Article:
Inline AppleScript Documentation

While perusing Xcode’s AppleScript scripting dictionary, I was surprised to discover a rather robust “example code” section included right there among the usually spartan reference of the app’s scriptable entities:

Screenshot of Xcode's scripting dictionary, including a section with example script code for the 'build' command

Curious to learn more, I used a relatively little-known trick for examining the raw source code of a scripting dictionary. Simply click and drag from Script Editor’s document proxy icon, into a text editor such as TextEdit, Xcode, or BBEdit:

Screenshot of Script Editor window for a scripting dictionary, with annotations to show where the document proxy icon is

This trick is especially handy because even if the app in question doesn’t have a standard scripting definition (.sdef) file representing its interface, Script Editor will generate one dynamically for you. It’s a quick-and-dirty way to learn how specific outcomes are achieved, and how you might incorporate similar features in your own app’s scripting definition file. In this case, I discovered a new (to me) “documentation” element in the file:

Screenshot of source code reflecting the example script inline documentation pictured above

I was not aware of the feature until a few weeks ago, but apparently it’s been there since at least Mac OS 10.5. Script Debugger supports it, too! You can read more about the “documentation” element by invoking “man 5 sdef” from the Terminal:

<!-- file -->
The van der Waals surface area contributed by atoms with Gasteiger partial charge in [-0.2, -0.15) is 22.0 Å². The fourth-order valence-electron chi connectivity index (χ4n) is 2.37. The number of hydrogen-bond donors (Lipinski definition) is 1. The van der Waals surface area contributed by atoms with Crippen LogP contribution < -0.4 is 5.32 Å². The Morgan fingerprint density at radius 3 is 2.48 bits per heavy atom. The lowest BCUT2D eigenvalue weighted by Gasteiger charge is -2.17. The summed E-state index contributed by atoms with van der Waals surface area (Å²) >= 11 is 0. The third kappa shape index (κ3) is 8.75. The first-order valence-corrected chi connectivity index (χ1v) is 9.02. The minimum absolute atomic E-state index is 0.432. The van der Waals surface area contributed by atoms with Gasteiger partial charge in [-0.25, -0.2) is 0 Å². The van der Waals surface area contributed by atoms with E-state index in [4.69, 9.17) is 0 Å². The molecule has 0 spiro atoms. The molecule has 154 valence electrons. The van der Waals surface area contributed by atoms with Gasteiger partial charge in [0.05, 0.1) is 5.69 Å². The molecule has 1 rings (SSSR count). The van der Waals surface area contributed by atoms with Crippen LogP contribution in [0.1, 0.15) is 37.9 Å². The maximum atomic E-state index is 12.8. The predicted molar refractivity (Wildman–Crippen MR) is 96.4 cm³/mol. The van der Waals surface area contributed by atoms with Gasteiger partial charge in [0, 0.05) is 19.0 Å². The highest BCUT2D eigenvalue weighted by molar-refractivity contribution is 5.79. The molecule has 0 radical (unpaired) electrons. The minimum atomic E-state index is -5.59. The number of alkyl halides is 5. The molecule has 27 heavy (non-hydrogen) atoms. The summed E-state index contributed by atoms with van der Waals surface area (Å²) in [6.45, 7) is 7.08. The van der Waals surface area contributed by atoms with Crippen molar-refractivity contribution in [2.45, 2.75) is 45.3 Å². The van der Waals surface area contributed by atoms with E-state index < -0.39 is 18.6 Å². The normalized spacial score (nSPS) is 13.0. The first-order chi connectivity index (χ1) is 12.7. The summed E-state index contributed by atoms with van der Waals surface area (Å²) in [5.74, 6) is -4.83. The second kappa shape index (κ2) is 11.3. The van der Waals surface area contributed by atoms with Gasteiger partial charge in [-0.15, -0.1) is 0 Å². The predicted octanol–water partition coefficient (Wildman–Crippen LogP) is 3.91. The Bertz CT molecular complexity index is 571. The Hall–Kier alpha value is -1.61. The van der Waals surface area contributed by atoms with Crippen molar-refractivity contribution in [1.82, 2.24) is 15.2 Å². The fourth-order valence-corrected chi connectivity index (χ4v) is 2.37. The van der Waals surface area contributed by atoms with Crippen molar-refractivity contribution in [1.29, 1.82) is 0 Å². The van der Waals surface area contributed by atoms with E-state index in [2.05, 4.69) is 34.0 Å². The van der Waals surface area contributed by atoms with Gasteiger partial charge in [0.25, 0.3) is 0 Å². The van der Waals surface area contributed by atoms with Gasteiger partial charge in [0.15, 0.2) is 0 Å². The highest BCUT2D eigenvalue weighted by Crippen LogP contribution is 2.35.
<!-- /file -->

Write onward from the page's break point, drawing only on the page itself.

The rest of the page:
When an element needs more exposition than a simple ‘description’ attribute can provide, use a documentation element. A documentation element may contain any number of html elements, which contain text that will be displayed at that point in the dictionary.

Given the sad state of support for AppleScript by Apple, and the continued low level of adoption by 3rd-party developers, a feature like this will probably never be widely used or celebrated. But at least in FastScripts 3.2.4, which I just released this morning, I’m now taking advantage of it:

Screenshot showing FastScripts 'search text' command with an inline documentation block

If you’re among the few remaining Mac developers who is investing time and effort into your AppleScript scripting definitions, hopefully you’ll find this feature useful!

Opting Out of TextKit 2 in NSTextView

Starting in macOS 13 Ventura, Apple is automatically opting-in most NSTextView instances to use TextKit 2, a modern replacement for the traditional NSLayoutManager based text system that has been part of Mac OS X since its debut.

This change may bring a variety of surprises, so it’s important to test carefully if you use NSTextView. Somewhat unintuitively, you are more likely to be affected by the changes if you do little customization of the default NSTextView behavior.

Apple explained the new opt-in behavior and some of the consequences in the 2022 WWDC session titled “What’s New in TextKit and text views”. They also explain that the decision to use TextKit 2 can be explicitly opted out of:

When you explicitly call an NSLayoutManager API, the text view replaces its NSTextLayoutManager with an NSLayoutManager and reconfigures itself to use TextKit 1.

Perhaps the biggest risk for malfunction lies in scenarios where some significant customization is expected to work, but not in a way that affects the text view’s decision to carry on using TextKit 2. One such example is when it comes to customizing the drawing of the insertion point cursor. Since “the dawn of time” Apple has offered an overridable method on NSTextView: